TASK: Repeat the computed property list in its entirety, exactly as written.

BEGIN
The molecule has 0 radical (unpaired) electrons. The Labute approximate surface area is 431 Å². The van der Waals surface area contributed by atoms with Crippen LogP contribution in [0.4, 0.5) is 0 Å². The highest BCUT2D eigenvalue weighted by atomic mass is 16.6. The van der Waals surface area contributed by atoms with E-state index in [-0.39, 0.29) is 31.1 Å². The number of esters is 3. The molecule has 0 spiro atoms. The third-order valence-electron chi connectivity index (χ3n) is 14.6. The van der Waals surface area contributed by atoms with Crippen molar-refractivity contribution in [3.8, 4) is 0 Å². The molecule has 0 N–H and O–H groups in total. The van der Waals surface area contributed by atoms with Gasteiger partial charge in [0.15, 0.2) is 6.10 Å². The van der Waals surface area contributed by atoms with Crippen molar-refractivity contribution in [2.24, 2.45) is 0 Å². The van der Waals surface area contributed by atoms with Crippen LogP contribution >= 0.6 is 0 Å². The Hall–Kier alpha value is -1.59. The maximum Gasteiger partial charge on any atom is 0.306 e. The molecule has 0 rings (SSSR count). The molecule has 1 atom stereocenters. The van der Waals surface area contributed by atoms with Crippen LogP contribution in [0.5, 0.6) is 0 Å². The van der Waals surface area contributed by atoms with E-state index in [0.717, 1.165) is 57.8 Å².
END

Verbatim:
The molecule has 0 radical (unpaired) electrons. The Labute approximate surface area is 431 Å². The van der Waals surface area contributed by atoms with Crippen LogP contribution in [0.4, 0.5) is 0 Å². The highest BCUT2D eigenvalue weighted by atomic mass is 16.6. The van der Waals surface area contributed by atoms with E-state index in [-0.39, 0.29) is 31.1 Å². The number of esters is 3. The molecule has 0 spiro atoms. The third-order valence-electron chi connectivity index (χ3n) is 14.6. The van der Waals surface area contributed by atoms with Crippen molar-refractivity contribution in [3.8, 4) is 0 Å². The molecule has 0 N–H and O–H groups in total. The van der Waals surface area contributed by atoms with Gasteiger partial charge in [0.15, 0.2) is 6.10 Å². The van der Waals surface area contributed by atoms with Crippen molar-refractivity contribution in [2.24, 2.45) is 0 Å². The van der Waals surface area contributed by atoms with Crippen LogP contribution >= 0.6 is 0 Å². The Hall–Kier alpha value is -1.59. The maximum Gasteiger partial charge on any atom is 0.306 e. The molecule has 0 rings (SSSR count). The molecule has 1 atom stereocenters. The van der Waals surface area contributed by atoms with Crippen LogP contribution in [0.5, 0.6) is 0 Å². The van der Waals surface area contributed by atoms with E-state index in [0.717, 1.165) is 57.8 Å².